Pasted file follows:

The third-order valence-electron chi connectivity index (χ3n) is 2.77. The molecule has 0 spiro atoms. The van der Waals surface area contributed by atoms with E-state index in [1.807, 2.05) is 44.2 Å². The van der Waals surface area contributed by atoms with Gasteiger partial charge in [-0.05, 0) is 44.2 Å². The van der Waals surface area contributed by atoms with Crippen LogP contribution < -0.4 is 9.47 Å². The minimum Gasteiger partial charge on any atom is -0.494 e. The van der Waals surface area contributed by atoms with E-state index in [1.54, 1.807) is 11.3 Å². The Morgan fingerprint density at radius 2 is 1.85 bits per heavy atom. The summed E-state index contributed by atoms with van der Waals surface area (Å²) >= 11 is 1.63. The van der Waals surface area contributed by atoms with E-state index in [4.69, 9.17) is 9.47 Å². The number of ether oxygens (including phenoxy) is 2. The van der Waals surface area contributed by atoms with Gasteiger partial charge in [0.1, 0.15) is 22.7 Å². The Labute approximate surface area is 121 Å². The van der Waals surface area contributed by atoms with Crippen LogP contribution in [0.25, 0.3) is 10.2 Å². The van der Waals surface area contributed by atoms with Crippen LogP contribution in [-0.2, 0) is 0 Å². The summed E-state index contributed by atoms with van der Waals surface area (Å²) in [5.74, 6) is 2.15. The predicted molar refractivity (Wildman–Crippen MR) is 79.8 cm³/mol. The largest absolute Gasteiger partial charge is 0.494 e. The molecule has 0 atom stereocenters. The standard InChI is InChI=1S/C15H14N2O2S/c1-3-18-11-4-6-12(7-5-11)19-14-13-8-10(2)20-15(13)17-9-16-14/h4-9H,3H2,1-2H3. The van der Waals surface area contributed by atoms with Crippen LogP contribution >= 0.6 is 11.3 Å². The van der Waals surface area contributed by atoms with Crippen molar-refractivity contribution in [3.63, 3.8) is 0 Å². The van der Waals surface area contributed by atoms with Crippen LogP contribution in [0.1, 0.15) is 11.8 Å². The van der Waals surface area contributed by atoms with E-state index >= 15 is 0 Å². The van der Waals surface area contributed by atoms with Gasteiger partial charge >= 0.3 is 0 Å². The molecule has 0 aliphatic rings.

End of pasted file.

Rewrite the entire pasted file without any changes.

The third-order valence-electron chi connectivity index (χ3n) is 2.77. The molecule has 0 spiro atoms. The van der Waals surface area contributed by atoms with E-state index in [1.807, 2.05) is 44.2 Å². The van der Waals surface area contributed by atoms with Gasteiger partial charge in [-0.05, 0) is 44.2 Å². The van der Waals surface area contributed by atoms with Crippen LogP contribution < -0.4 is 9.47 Å². The minimum Gasteiger partial charge on any atom is -0.494 e. The van der Waals surface area contributed by atoms with E-state index in [1.54, 1.807) is 11.3 Å². The Morgan fingerprint density at radius 2 is 1.85 bits per heavy atom. The summed E-state index contributed by atoms with van der Waals surface area (Å²) >= 11 is 1.63. The van der Waals surface area contributed by atoms with E-state index in [4.69, 9.17) is 9.47 Å². The number of ether oxygens (including phenoxy) is 2. The van der Waals surface area contributed by atoms with Gasteiger partial charge in [0.1, 0.15) is 22.7 Å². The Labute approximate surface area is 121 Å². The van der Waals surface area contributed by atoms with Crippen LogP contribution in [0.25, 0.3) is 10.2 Å². The van der Waals surface area contributed by atoms with Crippen LogP contribution in [-0.2, 0) is 0 Å². The summed E-state index contributed by atoms with van der Waals surface area (Å²) in [5.74, 6) is 2.15. The predicted molar refractivity (Wildman–Crippen MR) is 79.8 cm³/mol. The largest absolute Gasteiger partial charge is 0.494 e. The molecule has 0 atom stereocenters. The standard InChI is InChI=1S/C15H14N2O2S/c1-3-18-11-4-6-12(7-5-11)19-14-13-8-10(2)20-15(13)17-9-16-14/h4-9H,3H2,1-2H3. The van der Waals surface area contributed by atoms with Crippen LogP contribution >= 0.6 is 11.3 Å². The van der Waals surface area contributed by atoms with Crippen molar-refractivity contribution in [3.63, 3.8) is 0 Å². The van der Waals surface area contributed by atoms with Crippen LogP contribution in [0.1, 0.15) is 11.8 Å². The van der Waals surface area contributed by atoms with E-state index >= 15 is 0 Å². The van der Waals surface area contributed by atoms with Gasteiger partial charge >= 0.3 is 0 Å². The molecule has 0 aliphatic rings.